10. Your bad days matter more. This job is all about what you can get done on your bad days, not your good days.

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  11. Isolate yourself every day. My unproductive days usually involve numerous unplanned interruptions in the form of emails, drop ins, unexpected meetings, etc. Chunks of uninterrupted time are essential to get deep work done. Finding a way to minimize these interruptions is critical. Close your door. Work from home or a coffee shop (if that’s even a thing after COVID). Block distracting websites & email. Whatever works for you.

  12. There will be doldrums. There is an ebb and flow to being a PI and running a lab. Streaks of unfunded grants. Good students moving on to new adventures, sometimes all at once. Difficult employees. Difficult colleagues. This is normal, don’t let it rock your boat too much.

  13. Schedule writing time. Defend it valiantly. In semesters I don’t teach, I block ~2 h every weekday to write. Amid a proposal, I might spend 4-6 hours per day writing. Terms I do teach, I back this down to 1 h per day. Papers, proposals, ideas, data analysis. It’s all fair game. These small chunks add up over time and are much easier to manage than binge writing.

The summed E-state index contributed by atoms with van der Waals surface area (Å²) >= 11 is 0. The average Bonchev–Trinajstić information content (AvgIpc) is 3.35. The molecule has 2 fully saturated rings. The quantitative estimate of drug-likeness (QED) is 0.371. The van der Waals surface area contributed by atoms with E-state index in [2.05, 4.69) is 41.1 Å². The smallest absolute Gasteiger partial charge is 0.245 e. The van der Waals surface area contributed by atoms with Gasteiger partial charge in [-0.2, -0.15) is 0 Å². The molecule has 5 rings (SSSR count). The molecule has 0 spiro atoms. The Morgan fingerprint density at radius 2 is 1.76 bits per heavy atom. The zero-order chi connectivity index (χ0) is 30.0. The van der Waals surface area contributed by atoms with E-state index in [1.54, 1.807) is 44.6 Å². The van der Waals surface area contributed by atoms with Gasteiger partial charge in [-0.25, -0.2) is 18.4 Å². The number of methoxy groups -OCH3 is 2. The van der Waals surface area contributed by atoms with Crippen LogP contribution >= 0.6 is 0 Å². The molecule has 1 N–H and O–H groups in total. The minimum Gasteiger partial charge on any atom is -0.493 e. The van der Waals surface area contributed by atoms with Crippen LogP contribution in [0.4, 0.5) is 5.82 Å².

14. Use your chronotype to your advantage. If you find writing challenging, try to block writing time off during your ‘peak’ cognitive time. Here is an assessment to determine your chronotype that will help you identify when might be best to block off high quality time. (I’m a Lion)

  15. Waive teaching in your 2nd year. Many research universities will grant you a teaching waiver for your first year so you can get your research program set up. In my experience, getting “set up” is like shopping on Amazon and waiting for everything to arrive. It takes time to get all the new toys in the lab, set up, and functional before research can happen. You’ll need to hire researchers as well. If it’s an option, it might be beneficial to teach year 1 and waive teaching in year 2 (or distribute your teaching load equally across your pre-tenure years). Use teaching in that first year as an opportunity to connect with students that are interested in your work. That’s how Brenna connected with us, and we made a movie about it: